SAP_logo_2010.jpg With Oracle and SAP pitted against each other and Oracle turning in some impressive results for Q3 in September, everyone was waiting to see what SAP’s figures would produce. The figures show a profit after tax of US$ 697 million (€501 million), up 12% from Q3 last year, along with a few noteworthy comments.

While SAP stocks lost out following the release of the figures, as the German giant failed to meet analysts’ expectations, co-CEO Bill MacDermot was upbeat and said he was looking forward to next year’s release of Oracle’s Fusions apps.

SAP said it had missed expectations because of costs associated with the Sybase acquisition, which appeared on the books in the third quarter, as well as increased provisions for its law suit with Oracle of US$ 160 million.

Like Autonomy last week, which released solid Q3 figures even though they had downgraded their sales forecasts earlier this month and suffered on the stock markets as a result, SAP has put on a good show. Highlights of the quarter include:

  • Software revenues up 15% to $902 million.
  • Total software and software-related services revenues increased 13% to US$ 3.23 billion
  • Quarterly profits were up 12% to US$ 689 million (shy 9% of analysts’ expectations)

SAP's Performance

No one, however, would say exactly how much Sybase made for SAP over the quarter, but SAP (news, site ) seems happy. Werner Brandt, CFO of SAP said that overall they were happy with their growth over the quarter “and with the performance of Sybase”.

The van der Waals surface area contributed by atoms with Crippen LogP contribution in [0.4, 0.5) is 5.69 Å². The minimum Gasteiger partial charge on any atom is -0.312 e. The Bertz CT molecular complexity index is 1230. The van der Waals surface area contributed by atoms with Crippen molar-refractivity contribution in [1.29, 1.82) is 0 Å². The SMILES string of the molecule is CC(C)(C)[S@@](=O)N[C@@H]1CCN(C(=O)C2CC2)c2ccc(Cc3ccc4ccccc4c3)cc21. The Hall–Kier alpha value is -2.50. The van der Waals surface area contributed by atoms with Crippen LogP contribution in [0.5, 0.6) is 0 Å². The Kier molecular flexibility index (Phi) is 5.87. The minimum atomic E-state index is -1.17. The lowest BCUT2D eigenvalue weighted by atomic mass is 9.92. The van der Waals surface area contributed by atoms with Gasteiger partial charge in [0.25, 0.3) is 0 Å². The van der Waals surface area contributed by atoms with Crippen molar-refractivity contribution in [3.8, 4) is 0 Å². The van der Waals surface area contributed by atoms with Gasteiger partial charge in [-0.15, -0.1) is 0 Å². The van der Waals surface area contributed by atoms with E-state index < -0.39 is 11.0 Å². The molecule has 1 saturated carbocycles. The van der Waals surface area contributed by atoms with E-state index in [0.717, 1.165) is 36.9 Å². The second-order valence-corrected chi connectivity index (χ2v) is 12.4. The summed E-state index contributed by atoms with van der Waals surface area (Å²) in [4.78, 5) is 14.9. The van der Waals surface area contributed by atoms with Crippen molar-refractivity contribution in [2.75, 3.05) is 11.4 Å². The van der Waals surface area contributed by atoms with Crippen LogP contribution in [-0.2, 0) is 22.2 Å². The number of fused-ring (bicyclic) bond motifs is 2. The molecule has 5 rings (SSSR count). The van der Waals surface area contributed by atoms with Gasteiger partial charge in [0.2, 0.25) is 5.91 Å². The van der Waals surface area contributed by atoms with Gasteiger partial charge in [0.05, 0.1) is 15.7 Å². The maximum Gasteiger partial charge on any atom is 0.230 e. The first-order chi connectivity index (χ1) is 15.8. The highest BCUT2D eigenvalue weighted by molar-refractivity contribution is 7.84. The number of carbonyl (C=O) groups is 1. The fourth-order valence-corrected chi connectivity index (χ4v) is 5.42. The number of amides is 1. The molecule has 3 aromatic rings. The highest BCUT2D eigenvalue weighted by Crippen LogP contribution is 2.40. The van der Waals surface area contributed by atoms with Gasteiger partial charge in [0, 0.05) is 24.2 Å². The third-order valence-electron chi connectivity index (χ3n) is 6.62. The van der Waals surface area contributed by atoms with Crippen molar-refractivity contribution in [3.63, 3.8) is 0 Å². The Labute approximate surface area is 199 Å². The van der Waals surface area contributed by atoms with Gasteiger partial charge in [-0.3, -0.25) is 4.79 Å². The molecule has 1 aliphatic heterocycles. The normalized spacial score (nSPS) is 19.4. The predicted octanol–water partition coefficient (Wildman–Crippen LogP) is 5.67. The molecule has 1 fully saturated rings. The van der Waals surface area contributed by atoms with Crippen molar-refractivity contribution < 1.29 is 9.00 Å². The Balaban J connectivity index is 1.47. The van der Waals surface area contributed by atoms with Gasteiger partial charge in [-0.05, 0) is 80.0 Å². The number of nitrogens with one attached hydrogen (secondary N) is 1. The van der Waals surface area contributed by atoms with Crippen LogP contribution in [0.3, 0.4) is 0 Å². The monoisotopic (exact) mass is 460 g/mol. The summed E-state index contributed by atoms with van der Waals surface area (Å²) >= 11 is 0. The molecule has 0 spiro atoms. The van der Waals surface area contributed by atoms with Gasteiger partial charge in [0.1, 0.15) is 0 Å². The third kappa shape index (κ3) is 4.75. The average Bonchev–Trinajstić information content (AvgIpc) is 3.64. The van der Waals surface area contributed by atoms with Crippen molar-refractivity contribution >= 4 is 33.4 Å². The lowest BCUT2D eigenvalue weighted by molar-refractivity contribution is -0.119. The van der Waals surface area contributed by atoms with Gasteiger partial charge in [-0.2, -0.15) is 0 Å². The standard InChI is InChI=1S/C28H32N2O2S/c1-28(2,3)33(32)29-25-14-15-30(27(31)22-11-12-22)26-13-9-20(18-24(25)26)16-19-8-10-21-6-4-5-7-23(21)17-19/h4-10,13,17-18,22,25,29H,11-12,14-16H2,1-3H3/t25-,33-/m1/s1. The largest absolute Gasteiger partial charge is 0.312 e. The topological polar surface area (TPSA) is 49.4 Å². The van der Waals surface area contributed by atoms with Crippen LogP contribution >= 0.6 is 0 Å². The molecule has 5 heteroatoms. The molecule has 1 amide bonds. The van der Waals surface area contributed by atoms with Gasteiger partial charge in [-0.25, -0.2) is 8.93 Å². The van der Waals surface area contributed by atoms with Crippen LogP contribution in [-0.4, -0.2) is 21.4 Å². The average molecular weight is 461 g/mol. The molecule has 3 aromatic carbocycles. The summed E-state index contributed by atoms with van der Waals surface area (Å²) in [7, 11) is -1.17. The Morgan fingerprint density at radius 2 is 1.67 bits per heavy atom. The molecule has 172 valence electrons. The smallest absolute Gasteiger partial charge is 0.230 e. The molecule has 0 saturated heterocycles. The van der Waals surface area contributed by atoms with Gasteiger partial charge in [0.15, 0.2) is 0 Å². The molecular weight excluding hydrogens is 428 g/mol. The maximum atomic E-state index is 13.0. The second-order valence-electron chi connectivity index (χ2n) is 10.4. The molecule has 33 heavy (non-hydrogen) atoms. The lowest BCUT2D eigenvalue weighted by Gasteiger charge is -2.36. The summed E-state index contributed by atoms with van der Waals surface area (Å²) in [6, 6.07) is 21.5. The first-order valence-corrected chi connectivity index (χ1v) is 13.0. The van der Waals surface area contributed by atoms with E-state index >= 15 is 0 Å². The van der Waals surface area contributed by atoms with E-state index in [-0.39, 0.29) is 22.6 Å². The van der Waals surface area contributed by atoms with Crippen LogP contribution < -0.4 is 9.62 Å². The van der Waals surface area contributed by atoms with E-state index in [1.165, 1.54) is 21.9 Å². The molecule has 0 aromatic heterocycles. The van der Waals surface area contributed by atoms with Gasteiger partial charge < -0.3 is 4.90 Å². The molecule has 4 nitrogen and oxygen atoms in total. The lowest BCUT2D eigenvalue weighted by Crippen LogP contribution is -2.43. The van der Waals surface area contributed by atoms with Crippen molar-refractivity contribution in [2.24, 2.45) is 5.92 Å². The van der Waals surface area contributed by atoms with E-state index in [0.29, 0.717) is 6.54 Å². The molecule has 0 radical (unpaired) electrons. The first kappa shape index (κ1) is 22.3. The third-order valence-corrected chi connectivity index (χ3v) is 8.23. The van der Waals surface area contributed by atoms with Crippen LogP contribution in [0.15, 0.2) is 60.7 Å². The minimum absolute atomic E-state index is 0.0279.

While SAP’s other co-CEO Jim Hagemann-Snabe could not be drawn on how he expected Business ByDesign, its SaaS business management suite, to perform in the coming months, he did say that SAP had doubled its target market as a result of a number of factors including growth in emerging markets, the US, and the release of the SaaS suite. He also said SAP hopes to expand its vertical markets and partner ecosystem .

SAP and Oracle

However, it is its relationship with Oracle (news, site)  that is keeping most people enthralled. SAP and Oracle will meet in an Oakland, CA, court room on November 1st in a lawsuit initiated by Oracle, claiming that TomorrowNow, a now-defunct subsidiary of SAP has infringed on its intellectual property.

SAP has taken responsibility for any damages incurred by Oracle, but Oracle CEO Larry Ellison  still wants the fomer SAP chief executive Leo  Apotheker to testify  in the case.

And while that in itself will undoubtedly provide some interesting sound-bites, the real fun will begin next year when Oracle releases Fusion apps. The question is whether Oracle’s customers will upgrade to Fusion apps, or start checking out the competition.

In a statement issued with the earnings, Hagemann Snabe, in a veiled reference to Oracle , said SAP believes that their business model as well as their technology will win new markets.

The experience we have gained . . . with customers over many years tells us that they want choice, openness and innovation from their technology partners . . .The opposite seems to be happening as more technology companies want to lock in their customers to a single vendor on one proprietary technology stack," he said.

SAP and Sybase

The importance of the Sybase acquisition, however, can’t be underestimated for SAP and it is clearly expecting great things here.

Just before the SAP deal closed, Sybase released its second quarter figures, which saw net income for the mobile and database technology developer jump by 20%. Revenues rose to US$ 302 million from US$ 278 million for the same quarter last year, representing an increase of 9%.

Now half way through the fourth quarter for many companies, the next set of figures, which will round-up the year should provide some interesting insights.